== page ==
The more miles he put behind him, the better Peter felt about his decision. That he’d chosen the least likely option, that he’d bailed on much of what he’d built in St. Louis over the past twelve years, should at least make sense to those who knew the truth of his situation. Why waste time trying to salvage ruins, when he could move on immediately to rebuilding well out of Kara’s reach? Even Harry hadn’t seemed surprised at his announcement last week, but of course, he knew the reasons behind the divorce. If the truth were known, Peter’s boss and father-in-law likely had some regrets, but he was too loyal to his daughter to ever voice them. The severance package had been more than generous, a sign of Harry’s respect and good wishes. Words had been unnecessary.
When the sun was high overhead, Peter stopped for gas and lowered the top on the car. With the wind in his face and the sun on his shoulders, he turned his thoughts ahead. The prospect of working in a new place—getting out of an office and a suit—fit with his desire to reinvent himself. From Walnut Springs he could explore his options, investigate the feasibility of starting his own firm. He could have taken some time off. Money wasn’t an issue and what he had now was his own. Kara had taken her share, granted the largest share of their combined assets, but she couldn’t take any more. He had everything he needed. The rest he doubted he’d miss.
On his one brief visit to Kansas, to assess the CentAir site and meet with the clients, he’d been unimpressed with the area. Early spring, he’d been told, was typically a cold, gray time. He hoped there would be enough Indian summer weather in the next few weeks to allow him to explore. He’d do some research, play tourist in his free time. Find the best places to run. Search for himself.
His brother Klaus had been appalled at his choice. Why not come home? Their parents would be thrilled. He had family in Holland, including a niece and nephews he’d never met. The kids would love to get to know their Oom Jan Pieter. How could he explain that seeing his brother’s brood would only remind him of what he’d never have? That sounded appallingly self-centered, even to Peter. But the other truth, which he tried to explain to Klaus, was there were things he wanted to do with the rest of his life, things he meant to do before he’d met Kara and been swept into her world. All those years ago, he’d planned to join forces with a girl who shared his ideals, who wanted the same simple life dedicated to making some kind of difference. He might have lost the girl forever, but there was still time enough to find the path he’d once been so certain led to fulfillment. What he hoped to do in the next few months was shrug off his failures and set his feet in that direction again, even if he had to do it alone.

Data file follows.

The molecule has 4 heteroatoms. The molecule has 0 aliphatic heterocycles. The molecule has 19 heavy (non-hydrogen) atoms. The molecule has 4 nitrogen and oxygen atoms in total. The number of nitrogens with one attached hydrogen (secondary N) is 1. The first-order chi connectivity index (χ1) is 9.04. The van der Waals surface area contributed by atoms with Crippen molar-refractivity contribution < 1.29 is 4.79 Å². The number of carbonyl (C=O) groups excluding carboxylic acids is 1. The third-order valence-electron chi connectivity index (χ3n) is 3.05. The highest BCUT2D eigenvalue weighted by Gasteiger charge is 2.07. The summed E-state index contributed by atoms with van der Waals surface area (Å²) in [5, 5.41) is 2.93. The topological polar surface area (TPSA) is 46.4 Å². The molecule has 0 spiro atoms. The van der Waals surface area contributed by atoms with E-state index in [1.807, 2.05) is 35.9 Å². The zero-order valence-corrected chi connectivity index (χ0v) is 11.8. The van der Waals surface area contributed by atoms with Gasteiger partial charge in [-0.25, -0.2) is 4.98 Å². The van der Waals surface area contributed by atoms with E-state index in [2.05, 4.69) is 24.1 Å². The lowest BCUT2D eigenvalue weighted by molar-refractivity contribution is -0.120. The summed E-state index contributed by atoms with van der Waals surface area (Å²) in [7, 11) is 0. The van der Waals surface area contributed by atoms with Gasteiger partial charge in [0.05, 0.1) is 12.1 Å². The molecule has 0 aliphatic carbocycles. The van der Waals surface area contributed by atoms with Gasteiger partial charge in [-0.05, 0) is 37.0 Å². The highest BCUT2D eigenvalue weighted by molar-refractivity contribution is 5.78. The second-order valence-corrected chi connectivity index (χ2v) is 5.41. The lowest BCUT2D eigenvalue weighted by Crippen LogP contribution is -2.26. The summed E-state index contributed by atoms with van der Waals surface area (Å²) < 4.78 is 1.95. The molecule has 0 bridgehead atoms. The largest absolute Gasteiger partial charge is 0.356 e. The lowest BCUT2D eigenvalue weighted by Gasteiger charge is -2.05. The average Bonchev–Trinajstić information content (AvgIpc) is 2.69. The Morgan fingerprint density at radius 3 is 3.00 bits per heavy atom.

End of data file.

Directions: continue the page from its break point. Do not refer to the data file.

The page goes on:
Idealistic clap-trap? That’s what Kara called it when he told her his plans. She’d accused him of running away, of being afraid to face their friends without her beside him. He’d resisted the urge to tell her he never considered them his friends, only hers. He had no problem facing them, even less turning his back on them. Maybe his plans were idealistic, but hadn’t he once taken pride in his idealism? He’d been surprised and pleased to discover Kara hadn’t stripped him of that along with his sense of self and his manhood.